Background and methodology Women have used the contraceptive diaphragm for decades. Although use has recently declined, the diaphragm may find a new role in STI/HIV and dual-prevention programmes when microbicides become available. We developed a questionnaire to examine seven provider issues identified as possible barriers to diaphragm use among advanced practice nurses (APNs) specialising in women's health. The perceived degree to which each issue represented a barrier was examined. Non-parametric correlations were calculated between diaphragm fitting history, demographic and practice characteristics, and the response ratings for each issue.
Results Responses were analysed for 204 APNs who averaged 15 years' experience in women's health care; 87% had fitted a diaphragm at least once, but 40% had not prescribed one in the past year. The degree to which each issue was perceived as a barrier varied. Based on respondents' ratings of a 'more than moderate barrier,' diaphragm non-promotion by women's health providers, effectiveness doubts, unfamiliarity and lack of access to educational materials were more often perceived as impeding diaphragm use. Other results indicated that APNs with recent diaphragm fitting history perceived five of the seven issues to be less of a barrier: non-promotion by women's health providers, lack of access to educational materials and to a fitting set, unfamiliarity, and inadequate reimbursement.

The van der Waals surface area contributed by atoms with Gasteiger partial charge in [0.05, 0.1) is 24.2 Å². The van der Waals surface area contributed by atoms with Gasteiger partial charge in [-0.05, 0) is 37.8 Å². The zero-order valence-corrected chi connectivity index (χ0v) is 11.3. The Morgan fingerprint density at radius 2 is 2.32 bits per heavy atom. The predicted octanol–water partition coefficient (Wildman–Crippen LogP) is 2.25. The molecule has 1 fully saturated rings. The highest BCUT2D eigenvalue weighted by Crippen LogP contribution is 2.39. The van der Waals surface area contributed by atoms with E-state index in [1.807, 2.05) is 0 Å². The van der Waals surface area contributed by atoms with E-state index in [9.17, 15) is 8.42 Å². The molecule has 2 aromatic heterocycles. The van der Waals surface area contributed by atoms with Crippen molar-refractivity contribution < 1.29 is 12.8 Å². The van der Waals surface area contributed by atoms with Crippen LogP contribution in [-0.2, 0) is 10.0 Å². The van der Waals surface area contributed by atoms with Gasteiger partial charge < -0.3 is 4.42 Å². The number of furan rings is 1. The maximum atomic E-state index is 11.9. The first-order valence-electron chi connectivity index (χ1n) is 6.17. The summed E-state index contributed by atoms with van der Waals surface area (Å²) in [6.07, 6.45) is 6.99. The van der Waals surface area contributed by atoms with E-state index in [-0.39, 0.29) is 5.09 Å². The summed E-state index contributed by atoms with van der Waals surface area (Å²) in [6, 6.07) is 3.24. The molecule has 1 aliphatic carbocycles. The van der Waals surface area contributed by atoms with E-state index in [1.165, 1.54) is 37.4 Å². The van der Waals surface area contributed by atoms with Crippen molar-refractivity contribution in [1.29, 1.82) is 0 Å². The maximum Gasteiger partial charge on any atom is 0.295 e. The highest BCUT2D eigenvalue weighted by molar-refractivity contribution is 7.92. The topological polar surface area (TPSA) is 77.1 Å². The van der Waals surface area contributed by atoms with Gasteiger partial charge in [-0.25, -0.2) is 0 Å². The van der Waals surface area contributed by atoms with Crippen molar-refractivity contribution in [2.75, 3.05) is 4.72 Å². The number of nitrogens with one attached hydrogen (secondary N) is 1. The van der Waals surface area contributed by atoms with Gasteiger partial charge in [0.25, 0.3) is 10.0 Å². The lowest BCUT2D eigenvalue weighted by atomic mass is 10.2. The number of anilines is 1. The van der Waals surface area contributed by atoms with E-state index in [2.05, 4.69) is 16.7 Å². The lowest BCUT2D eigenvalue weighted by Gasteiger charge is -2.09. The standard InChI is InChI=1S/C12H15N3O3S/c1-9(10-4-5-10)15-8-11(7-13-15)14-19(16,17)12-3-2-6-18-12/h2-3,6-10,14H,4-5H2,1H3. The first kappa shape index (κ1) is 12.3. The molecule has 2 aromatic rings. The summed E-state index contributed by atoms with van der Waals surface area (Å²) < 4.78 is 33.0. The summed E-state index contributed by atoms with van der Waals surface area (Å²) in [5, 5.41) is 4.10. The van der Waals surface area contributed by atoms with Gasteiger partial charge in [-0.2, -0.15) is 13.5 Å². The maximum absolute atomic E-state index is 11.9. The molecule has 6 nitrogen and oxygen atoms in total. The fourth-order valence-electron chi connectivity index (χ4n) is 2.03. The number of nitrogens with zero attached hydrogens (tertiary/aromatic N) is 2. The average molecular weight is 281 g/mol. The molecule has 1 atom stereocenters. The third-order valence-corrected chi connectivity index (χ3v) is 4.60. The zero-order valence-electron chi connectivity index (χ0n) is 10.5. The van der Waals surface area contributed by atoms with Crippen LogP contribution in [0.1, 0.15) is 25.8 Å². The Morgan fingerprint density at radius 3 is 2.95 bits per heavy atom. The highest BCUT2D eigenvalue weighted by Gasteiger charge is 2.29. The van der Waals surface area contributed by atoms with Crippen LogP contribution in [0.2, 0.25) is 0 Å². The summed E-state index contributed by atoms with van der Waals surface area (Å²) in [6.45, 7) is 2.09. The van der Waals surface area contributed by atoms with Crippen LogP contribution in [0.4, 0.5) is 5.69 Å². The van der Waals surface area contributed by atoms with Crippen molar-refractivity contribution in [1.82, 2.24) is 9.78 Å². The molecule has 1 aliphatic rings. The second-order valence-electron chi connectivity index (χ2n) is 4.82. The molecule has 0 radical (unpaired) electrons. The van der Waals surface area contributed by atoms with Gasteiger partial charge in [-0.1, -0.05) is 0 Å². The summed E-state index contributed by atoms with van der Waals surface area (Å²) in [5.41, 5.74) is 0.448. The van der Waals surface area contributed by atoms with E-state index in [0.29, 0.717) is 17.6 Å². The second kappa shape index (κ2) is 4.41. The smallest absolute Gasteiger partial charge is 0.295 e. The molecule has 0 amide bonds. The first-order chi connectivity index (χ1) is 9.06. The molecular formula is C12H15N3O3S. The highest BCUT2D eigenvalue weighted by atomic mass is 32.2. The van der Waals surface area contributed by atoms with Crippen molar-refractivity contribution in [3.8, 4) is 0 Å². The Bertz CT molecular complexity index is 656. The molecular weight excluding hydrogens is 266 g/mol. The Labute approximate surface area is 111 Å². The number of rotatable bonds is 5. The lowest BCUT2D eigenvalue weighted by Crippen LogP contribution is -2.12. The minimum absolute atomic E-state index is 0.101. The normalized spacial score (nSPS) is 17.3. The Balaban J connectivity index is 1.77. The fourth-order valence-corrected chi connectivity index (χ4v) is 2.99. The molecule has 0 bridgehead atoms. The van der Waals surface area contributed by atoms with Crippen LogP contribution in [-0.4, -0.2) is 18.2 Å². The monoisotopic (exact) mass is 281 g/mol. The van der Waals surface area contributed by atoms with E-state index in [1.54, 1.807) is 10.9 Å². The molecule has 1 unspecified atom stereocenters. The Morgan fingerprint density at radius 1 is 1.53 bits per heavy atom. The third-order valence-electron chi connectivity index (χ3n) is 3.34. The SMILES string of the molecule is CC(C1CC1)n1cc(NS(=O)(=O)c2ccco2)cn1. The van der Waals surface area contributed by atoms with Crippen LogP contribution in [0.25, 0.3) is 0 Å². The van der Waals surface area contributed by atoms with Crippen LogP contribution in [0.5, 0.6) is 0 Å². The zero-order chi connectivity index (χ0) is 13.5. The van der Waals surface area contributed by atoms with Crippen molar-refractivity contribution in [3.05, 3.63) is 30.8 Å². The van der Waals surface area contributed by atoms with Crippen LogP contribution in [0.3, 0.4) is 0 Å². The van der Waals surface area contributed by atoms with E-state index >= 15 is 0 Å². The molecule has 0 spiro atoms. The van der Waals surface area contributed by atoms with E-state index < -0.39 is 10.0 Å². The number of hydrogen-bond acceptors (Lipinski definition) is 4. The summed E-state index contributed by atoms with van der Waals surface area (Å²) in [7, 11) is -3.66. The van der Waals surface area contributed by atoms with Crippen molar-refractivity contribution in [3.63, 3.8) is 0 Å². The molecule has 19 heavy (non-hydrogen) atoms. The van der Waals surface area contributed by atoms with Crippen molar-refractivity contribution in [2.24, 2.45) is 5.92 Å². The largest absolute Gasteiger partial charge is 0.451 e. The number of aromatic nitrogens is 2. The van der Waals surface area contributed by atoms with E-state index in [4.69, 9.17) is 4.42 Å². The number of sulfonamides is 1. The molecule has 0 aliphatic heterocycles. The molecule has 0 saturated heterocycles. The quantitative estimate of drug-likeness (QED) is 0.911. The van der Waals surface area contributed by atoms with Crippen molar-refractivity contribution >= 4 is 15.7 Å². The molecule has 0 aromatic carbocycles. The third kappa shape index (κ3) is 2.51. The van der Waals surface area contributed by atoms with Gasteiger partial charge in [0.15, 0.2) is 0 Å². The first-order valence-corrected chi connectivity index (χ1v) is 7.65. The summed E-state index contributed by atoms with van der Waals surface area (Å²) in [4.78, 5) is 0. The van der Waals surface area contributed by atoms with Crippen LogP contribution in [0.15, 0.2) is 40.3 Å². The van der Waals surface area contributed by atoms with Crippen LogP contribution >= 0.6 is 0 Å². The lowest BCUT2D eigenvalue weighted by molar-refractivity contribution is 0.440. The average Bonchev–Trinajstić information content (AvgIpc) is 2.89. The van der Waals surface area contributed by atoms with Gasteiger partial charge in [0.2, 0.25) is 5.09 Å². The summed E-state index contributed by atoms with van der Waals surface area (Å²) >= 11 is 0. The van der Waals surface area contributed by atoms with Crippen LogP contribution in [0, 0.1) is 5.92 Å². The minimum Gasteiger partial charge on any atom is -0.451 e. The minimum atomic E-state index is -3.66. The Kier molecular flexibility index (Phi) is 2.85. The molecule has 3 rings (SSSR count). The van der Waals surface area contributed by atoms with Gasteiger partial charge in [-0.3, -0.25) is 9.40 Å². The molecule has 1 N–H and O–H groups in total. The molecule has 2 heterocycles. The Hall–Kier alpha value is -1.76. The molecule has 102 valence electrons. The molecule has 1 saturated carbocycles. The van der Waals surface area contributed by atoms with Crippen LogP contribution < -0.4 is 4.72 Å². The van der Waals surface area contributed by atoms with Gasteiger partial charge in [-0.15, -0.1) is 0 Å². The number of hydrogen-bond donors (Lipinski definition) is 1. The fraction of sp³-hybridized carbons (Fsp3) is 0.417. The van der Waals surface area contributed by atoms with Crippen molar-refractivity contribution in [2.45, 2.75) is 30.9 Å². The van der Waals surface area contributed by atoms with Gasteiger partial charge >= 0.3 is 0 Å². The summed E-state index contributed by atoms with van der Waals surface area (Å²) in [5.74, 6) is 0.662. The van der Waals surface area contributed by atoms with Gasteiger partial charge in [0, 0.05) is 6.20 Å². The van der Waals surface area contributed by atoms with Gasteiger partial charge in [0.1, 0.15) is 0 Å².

Discussion and conclusions Formulation of successful strategies to reintroduce the diaphragm will depend on better identification and understanding of provider-perceived barriers. This paper offers new insights about such barriers and guidance for the development of strategies for diaphragm reintroduction.
- barrier contraception
- practice patterns
- provider barriers
- Accepted February 6, 2010.
- Published by the BMJ Publishing Group Limited. For permission to use (where not already granted under a licence) please go to http://group.bmj.com/group/rights-licensing/permissions
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